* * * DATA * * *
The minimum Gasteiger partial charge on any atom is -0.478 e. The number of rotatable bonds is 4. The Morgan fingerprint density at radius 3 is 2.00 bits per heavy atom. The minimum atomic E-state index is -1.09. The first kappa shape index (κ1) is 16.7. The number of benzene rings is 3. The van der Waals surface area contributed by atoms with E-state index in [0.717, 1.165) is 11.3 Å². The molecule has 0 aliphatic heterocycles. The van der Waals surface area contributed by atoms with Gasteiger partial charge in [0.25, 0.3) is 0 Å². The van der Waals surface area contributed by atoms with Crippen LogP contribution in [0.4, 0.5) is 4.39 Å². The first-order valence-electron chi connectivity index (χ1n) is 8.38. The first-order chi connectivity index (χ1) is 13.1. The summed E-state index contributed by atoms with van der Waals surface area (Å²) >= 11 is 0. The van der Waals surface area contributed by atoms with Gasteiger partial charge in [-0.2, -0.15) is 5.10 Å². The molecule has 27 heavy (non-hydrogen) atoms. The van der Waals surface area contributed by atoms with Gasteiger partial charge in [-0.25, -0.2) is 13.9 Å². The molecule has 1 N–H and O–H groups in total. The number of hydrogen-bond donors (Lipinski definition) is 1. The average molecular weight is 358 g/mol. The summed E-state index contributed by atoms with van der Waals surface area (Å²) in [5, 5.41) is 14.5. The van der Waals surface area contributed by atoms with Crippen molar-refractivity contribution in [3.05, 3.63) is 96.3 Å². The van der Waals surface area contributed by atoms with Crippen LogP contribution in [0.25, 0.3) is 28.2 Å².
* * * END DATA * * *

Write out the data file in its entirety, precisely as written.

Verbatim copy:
The minimum Gasteiger partial charge on any atom is -0.478 e. The number of rotatable bonds is 4. The Morgan fingerprint density at radius 3 is 2.00 bits per heavy atom. The minimum atomic E-state index is -1.09. The first kappa shape index (κ1) is 16.7. The number of benzene rings is 3. The van der Waals surface area contributed by atoms with E-state index in [0.717, 1.165) is 11.3 Å². The molecule has 0 aliphatic heterocycles. The van der Waals surface area contributed by atoms with Gasteiger partial charge in [0.25, 0.3) is 0 Å². The van der Waals surface area contributed by atoms with Crippen LogP contribution in [0.4, 0.5) is 4.39 Å². The first-order valence-electron chi connectivity index (χ1n) is 8.38. The first-order chi connectivity index (χ1) is 13.1. The summed E-state index contributed by atoms with van der Waals surface area (Å²) >= 11 is 0. The van der Waals surface area contributed by atoms with Gasteiger partial charge in [-0.2, -0.15) is 5.10 Å². The molecule has 27 heavy (non-hydrogen) atoms. The van der Waals surface area contributed by atoms with Gasteiger partial charge in [-0.25, -0.2) is 13.9 Å². The molecule has 1 N–H and O–H groups in total. The number of hydrogen-bond donors (Lipinski definition) is 1. The average molecular weight is 358 g/mol. The summed E-state index contributed by atoms with van der Waals surface area (Å²) in [5, 5.41) is 14.5. The van der Waals surface area contributed by atoms with Crippen molar-refractivity contribution in [3.05, 3.63) is 96.3 Å². The van der Waals surface area contributed by atoms with Crippen LogP contribution in [0.25, 0.3) is 28.2 Å².